If you want to check something specific, do it.
If you want to post something, do it.
But never scroll or check stories unless that’s what you want to do.
And even then, you’ll find that not everything in your feed is interesting or worth your time.
That’s why the next tip is important:
Tidy your social media
By this, I simply mean do an unfollow session. It is digital minimalism at its finest.
In order to know what to keep and what to unfollow, simply ask yourself these questions:
Do I really like this account’s content?
Am I only following this account out of obligation? (i.e.: an old friend back from middle school, a family member I don’t even like…)
And the most important of all:
How does this account make me feel?
If it makes you feel inspired, motivated, and brings little bits of beauty to your everyday life, then keep it.
If it makes you feel small and like your life isn’t worth much, or if that account shares negative vibes, then you don’t need that kind of content on your feed.
We don’t always realize it, but our mind is always absorbing all the data we see and hear.
So, be very careful with what you let into your mind because it can easily affect your mental health.
Be selective with what you consume
Now that you’ve tidied your following, it doesn’t mean you have to watch every story and see every post.
I used to have this fear of missing out and I used to watch every single story and see every post.
I wasn’t at peace until all the stories were grey and that “you’re up to date” message appeared on my feed.
How wrong was I in doing that!
If you ever feel the fear of missing out, remember that by making sure you don’t miss out on anything posted on social media, you’re actually missing out on your own life.
So, whenever you open a social media app, pause for a second and think about what you want to see, then go straight to it.
The most important thing is to stay mindful and present.
Remember that you can always get out of the app and do something else.
You can make a list of things to do instead of social media and get back to it whenever you need.
Here is some inspiration for your list:
Read a book
Hug a loved one
Stretch or do yoga
Cook or bake something
Have a walk
Set a timer
If you tend to lose track of time while using social media then set a timer.
I know there are many apps out there that can help you manage the time you spend on social media but a good old timer works just as good.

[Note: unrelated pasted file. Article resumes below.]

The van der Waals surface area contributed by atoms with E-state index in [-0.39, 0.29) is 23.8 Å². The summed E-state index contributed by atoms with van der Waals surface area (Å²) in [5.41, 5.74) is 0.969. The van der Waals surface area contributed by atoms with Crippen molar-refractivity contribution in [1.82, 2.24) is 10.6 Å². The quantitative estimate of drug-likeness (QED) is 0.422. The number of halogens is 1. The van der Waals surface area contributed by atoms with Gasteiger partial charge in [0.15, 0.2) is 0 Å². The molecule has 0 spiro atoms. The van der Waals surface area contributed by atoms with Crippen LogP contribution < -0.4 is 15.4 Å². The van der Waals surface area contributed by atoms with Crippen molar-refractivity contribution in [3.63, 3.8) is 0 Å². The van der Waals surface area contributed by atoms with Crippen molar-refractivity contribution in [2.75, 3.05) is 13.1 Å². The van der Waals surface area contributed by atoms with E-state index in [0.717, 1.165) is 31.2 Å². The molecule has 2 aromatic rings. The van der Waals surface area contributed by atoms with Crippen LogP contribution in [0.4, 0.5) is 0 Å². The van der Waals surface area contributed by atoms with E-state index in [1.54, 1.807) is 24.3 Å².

You only need to be disciplined enough to actually get out of the app when the time is up.
Most social media provide you with your average time spent on the app, so check that and aim to reduce it in half.
To wrap it up, spending less time on social media will help you:
Have a better memory and longer attention span.
Have more mental space and clarity.
Feel more peaceful and mindful every day.
You can reap all these benefits and more by taking a break from social media like I did, or by simply following these tips:
Turn off the notifications for unnecessary apps.
Don’t scroll mindlessly through social media.
Unfollow the accounts that don’t inspire or educate you.
Be selective with what you consume, you don’t have to be up to date on everything.
Set a timer -and respect it- to limit the time you spend on social media.
Always remember that social media isn’t real life.
You will get much more gratification by doing an activity you love instead of consuming the curated content that other people share.
And don’t hesitate to take breaks whenever you need them, even a 24h break can be very beneficial for you.
Cover photo by Camilo Jimenez on Unsplash.
3 thoughts on “I Deleted Social Media For 30 Days, Here Is How It Went”
I find social media such a waste of time and so addictive. I’ve limited them to only 2-3 and I’m cautious of how much time I spend on them each day.
That’s awesome Maria! If you’re not running a business on social media then there is really no use to be on there all the time.